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Beginner

GLBP + NAT/FW - What about the 'outside' side of things ?

Hi,

First the setup:

- 2 * 1921 routers ( with 15.1(4)M )

- 20~30 servers that need a NATed internet connection (just for general purpose net access)

- A WAN ip range that can either be routed to either 1921 (via a private point to point link), or that can appear as a 'LAN' (routing handled upstream).

I'd like to use the 1921 for the NAT and have the setup redundant, preferrably load shared.

Now, I see that GLBP can handle providing a unique 'virtual gw' on the LAN side that that will map to one or another router depending on the host asking.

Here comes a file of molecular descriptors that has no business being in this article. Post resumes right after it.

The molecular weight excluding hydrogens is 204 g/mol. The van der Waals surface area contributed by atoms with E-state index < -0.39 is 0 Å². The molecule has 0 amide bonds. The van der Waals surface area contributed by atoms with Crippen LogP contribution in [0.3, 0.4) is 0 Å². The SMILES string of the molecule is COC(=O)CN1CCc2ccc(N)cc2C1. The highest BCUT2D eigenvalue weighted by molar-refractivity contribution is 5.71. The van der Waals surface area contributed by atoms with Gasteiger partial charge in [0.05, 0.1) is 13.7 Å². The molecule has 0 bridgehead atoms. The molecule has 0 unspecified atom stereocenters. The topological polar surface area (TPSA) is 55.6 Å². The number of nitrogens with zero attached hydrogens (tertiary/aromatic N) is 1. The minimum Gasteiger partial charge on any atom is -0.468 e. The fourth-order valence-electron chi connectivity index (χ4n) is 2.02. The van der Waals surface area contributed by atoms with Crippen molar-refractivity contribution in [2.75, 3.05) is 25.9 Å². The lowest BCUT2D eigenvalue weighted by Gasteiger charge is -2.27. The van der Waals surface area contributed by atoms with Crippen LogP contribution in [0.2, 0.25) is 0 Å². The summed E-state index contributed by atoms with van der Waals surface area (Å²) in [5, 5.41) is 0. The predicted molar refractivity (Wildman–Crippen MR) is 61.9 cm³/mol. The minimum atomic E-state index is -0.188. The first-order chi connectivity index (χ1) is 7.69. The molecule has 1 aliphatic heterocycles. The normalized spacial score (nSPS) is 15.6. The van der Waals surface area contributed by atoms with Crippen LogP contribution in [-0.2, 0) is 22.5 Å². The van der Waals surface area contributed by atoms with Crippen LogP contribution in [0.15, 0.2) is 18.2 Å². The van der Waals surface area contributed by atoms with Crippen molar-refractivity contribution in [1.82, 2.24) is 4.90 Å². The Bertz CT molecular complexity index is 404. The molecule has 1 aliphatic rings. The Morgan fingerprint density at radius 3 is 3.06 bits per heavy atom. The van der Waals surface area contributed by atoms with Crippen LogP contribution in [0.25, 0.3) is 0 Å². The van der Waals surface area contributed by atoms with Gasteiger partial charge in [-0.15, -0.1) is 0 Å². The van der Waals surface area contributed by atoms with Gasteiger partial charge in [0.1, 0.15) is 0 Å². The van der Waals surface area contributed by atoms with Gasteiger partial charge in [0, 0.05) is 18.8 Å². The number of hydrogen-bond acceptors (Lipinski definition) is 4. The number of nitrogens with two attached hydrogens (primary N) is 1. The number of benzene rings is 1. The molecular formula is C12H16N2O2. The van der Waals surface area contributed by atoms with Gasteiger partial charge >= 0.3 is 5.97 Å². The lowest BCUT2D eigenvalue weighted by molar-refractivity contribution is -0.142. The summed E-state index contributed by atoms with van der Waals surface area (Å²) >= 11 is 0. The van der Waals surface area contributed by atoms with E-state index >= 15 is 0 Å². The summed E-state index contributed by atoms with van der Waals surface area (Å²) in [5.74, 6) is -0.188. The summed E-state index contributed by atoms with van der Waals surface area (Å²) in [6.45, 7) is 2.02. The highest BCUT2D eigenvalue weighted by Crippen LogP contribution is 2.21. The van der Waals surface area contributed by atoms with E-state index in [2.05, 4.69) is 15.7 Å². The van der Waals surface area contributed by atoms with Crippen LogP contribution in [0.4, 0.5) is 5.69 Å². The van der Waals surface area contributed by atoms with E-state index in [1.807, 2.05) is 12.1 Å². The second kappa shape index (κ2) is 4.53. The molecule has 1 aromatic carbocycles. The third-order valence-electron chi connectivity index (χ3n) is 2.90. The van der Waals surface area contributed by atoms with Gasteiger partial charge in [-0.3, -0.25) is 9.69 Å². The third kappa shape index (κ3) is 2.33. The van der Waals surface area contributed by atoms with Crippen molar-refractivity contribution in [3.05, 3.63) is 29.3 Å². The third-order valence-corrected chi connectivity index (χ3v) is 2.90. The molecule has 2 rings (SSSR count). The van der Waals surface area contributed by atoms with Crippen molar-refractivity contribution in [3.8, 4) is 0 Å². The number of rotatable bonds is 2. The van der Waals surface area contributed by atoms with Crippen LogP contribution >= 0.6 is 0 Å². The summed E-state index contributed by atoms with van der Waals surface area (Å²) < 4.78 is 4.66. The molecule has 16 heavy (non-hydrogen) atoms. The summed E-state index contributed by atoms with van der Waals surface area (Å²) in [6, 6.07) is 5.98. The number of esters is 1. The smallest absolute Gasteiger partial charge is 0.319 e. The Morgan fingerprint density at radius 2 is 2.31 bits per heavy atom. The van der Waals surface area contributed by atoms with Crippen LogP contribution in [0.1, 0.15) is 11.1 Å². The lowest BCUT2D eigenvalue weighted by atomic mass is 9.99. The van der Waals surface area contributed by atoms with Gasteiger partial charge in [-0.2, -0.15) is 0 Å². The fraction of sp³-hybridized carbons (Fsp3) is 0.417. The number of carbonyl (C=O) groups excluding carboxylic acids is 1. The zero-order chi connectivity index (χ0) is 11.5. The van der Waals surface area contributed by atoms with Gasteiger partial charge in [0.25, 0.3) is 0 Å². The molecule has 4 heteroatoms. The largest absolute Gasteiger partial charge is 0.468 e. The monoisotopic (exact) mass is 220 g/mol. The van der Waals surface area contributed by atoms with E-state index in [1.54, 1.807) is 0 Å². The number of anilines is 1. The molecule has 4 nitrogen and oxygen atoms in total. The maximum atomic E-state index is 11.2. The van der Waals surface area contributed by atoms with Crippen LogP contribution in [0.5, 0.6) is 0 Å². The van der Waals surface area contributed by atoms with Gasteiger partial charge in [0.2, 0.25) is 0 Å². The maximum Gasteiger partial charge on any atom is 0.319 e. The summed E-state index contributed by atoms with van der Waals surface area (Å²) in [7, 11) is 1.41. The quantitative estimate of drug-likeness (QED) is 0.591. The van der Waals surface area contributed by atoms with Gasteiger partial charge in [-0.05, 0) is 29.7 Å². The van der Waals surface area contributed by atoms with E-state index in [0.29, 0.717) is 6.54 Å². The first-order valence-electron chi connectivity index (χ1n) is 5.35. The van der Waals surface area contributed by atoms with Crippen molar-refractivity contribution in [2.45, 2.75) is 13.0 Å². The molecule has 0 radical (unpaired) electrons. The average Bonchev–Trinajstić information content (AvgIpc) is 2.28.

But what about the other side (outside) ?

If I have the WAN IP directly on the 1921 wan interface:

Router A:

interface GigabitEthernet0

  description WAN

  ip address 100.100.100.2 255.255.255.240

  ip nat outside

interface GigabitEthernet1

  description LAN

  ip address 10.0.0.2 255.255.255.0

  ip nat inside

ip nat inside source list 100 interface GigabitEthernet0 overload

ip route 0.0.0.0 0.0.0.0 100.100.100.4

Router B:

interface GigabitEthernet0

  description WAN

  ip address 100.100.100.3 255.255.255.240

  ip nat outside

interface GigabitEthernet1

  description LAN

  ip address 10.0.0.3 255.255.255.0

  ip nat inside

ip nat inside source list 100 interface GigabitEthernet0 overload

ip route 0.0.0.0 0.0.0.0 100.100.100.4

But if I add GLBP here, when a router fails, how can it 'take over' the WAN ip of the other router to maintain the connections ?

If I have the WAN IP range as a local pool on each router:

Router A: